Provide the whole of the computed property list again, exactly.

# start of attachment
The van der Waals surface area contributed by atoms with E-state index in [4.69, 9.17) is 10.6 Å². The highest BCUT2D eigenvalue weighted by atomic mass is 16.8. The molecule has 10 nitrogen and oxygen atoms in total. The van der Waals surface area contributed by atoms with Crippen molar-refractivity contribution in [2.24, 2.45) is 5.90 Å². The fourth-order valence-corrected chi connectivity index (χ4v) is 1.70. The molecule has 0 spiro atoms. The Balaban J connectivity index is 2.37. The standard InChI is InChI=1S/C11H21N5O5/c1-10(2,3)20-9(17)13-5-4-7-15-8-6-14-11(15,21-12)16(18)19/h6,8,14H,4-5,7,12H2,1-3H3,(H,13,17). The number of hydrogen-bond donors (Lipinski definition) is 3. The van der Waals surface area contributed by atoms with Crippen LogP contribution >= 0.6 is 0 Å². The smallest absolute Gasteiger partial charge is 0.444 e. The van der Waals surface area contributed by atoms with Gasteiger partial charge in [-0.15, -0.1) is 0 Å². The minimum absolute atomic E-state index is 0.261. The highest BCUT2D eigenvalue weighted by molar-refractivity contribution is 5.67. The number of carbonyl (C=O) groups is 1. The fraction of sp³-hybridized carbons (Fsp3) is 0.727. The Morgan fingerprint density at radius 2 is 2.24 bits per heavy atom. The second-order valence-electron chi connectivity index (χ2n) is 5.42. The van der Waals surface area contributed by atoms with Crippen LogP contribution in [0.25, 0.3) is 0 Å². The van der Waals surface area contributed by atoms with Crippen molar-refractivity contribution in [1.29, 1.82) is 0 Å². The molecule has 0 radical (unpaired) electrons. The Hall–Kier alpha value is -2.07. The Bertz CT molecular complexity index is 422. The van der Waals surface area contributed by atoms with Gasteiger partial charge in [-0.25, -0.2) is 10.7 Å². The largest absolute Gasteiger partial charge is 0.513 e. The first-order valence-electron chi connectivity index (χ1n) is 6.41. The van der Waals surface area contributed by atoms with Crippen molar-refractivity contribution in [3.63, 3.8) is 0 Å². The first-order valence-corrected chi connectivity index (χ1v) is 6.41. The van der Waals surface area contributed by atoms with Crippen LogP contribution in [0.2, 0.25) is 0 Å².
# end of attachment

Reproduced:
The van der Waals surface area contributed by atoms with E-state index in [4.69, 9.17) is 10.6 Å². The highest BCUT2D eigenvalue weighted by atomic mass is 16.8. The molecule has 10 nitrogen and oxygen atoms in total. The van der Waals surface area contributed by atoms with Crippen molar-refractivity contribution in [2.24, 2.45) is 5.90 Å². The fourth-order valence-corrected chi connectivity index (χ4v) is 1.70. The molecule has 0 spiro atoms. The Balaban J connectivity index is 2.37. The standard InChI is InChI=1S/C11H21N5O5/c1-10(2,3)20-9(17)13-5-4-7-15-8-6-14-11(15,21-12)16(18)19/h6,8,14H,4-5,7,12H2,1-3H3,(H,13,17). The number of hydrogen-bond donors (Lipinski definition) is 3. The van der Waals surface area contributed by atoms with Crippen LogP contribution >= 0.6 is 0 Å². The smallest absolute Gasteiger partial charge is 0.444 e. The van der Waals surface area contributed by atoms with Gasteiger partial charge in [-0.15, -0.1) is 0 Å². The minimum absolute atomic E-state index is 0.261. The highest BCUT2D eigenvalue weighted by molar-refractivity contribution is 5.67. The number of carbonyl (C=O) groups is 1. The fraction of sp³-hybridized carbons (Fsp3) is 0.727. The Morgan fingerprint density at radius 2 is 2.24 bits per heavy atom. The second-order valence-electron chi connectivity index (χ2n) is 5.42. The van der Waals surface area contributed by atoms with Crippen LogP contribution in [0.25, 0.3) is 0 Å². The van der Waals surface area contributed by atoms with Crippen molar-refractivity contribution in [1.29, 1.82) is 0 Å². The molecule has 0 radical (unpaired) electrons. The Hall–Kier alpha value is -2.07. The Bertz CT molecular complexity index is 422. The van der Waals surface area contributed by atoms with Gasteiger partial charge in [-0.25, -0.2) is 10.7 Å². The largest absolute Gasteiger partial charge is 0.513 e. The first-order valence-electron chi connectivity index (χ1n) is 6.41. The van der Waals surface area contributed by atoms with Crippen molar-refractivity contribution in [3.63, 3.8) is 0 Å². The first-order valence-corrected chi connectivity index (χ1v) is 6.41. The van der Waals surface area contributed by atoms with Crippen LogP contribution in [0.2, 0.25) is 0 Å².